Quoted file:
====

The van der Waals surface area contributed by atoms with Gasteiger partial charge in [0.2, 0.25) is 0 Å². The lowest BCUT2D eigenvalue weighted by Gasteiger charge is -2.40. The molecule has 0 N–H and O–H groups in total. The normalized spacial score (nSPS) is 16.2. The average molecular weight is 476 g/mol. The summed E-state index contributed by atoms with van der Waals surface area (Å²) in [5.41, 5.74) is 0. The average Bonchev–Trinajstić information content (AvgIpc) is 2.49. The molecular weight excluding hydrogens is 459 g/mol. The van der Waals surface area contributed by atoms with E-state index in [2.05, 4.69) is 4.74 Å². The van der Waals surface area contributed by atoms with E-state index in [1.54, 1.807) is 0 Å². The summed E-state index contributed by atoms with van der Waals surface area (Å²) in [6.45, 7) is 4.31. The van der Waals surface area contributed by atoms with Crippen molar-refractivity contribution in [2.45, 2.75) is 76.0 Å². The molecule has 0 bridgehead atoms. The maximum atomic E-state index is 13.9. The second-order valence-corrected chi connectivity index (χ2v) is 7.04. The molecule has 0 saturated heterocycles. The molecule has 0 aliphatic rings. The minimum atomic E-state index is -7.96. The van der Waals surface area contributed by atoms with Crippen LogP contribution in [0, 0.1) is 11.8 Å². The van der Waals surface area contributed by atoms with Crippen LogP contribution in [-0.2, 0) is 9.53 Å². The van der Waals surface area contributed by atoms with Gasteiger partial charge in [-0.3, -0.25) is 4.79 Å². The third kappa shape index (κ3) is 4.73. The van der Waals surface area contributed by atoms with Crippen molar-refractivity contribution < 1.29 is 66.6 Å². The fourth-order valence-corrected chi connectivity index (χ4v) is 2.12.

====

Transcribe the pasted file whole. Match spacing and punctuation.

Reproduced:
The van der Waals surface area contributed by atoms with Gasteiger partial charge in [0.2, 0.25) is 0 Å². The lowest BCUT2D eigenvalue weighted by Gasteiger charge is -2.40. The molecule has 0 N–H and O–H groups in total. The normalized spacial score (nSPS) is 16.2. The average molecular weight is 476 g/mol. The summed E-state index contributed by atoms with van der Waals surface area (Å²) in [5.41, 5.74) is 0. The average Bonchev–Trinajstić information content (AvgIpc) is 2.49. The molecular weight excluding hydrogens is 459 g/mol. The van der Waals surface area contributed by atoms with E-state index in [2.05, 4.69) is 4.74 Å². The van der Waals surface area contributed by atoms with E-state index in [1.54, 1.807) is 0 Å². The summed E-state index contributed by atoms with van der Waals surface area (Å²) in [6.45, 7) is 4.31. The van der Waals surface area contributed by atoms with Crippen molar-refractivity contribution in [2.45, 2.75) is 76.0 Å². The molecule has 0 bridgehead atoms. The maximum atomic E-state index is 13.9. The second-order valence-corrected chi connectivity index (χ2v) is 7.04. The molecule has 0 saturated heterocycles. The molecule has 0 aliphatic rings. The minimum atomic E-state index is -7.96. The van der Waals surface area contributed by atoms with Crippen LogP contribution in [0, 0.1) is 11.8 Å². The van der Waals surface area contributed by atoms with Crippen LogP contribution in [-0.2, 0) is 9.53 Å². The van der Waals surface area contributed by atoms with Gasteiger partial charge in [-0.3, -0.25) is 4.79 Å². The third kappa shape index (κ3) is 4.73. The van der Waals surface area contributed by atoms with Crippen molar-refractivity contribution < 1.29 is 66.6 Å². The fourth-order valence-corrected chi connectivity index (χ4v) is 2.12.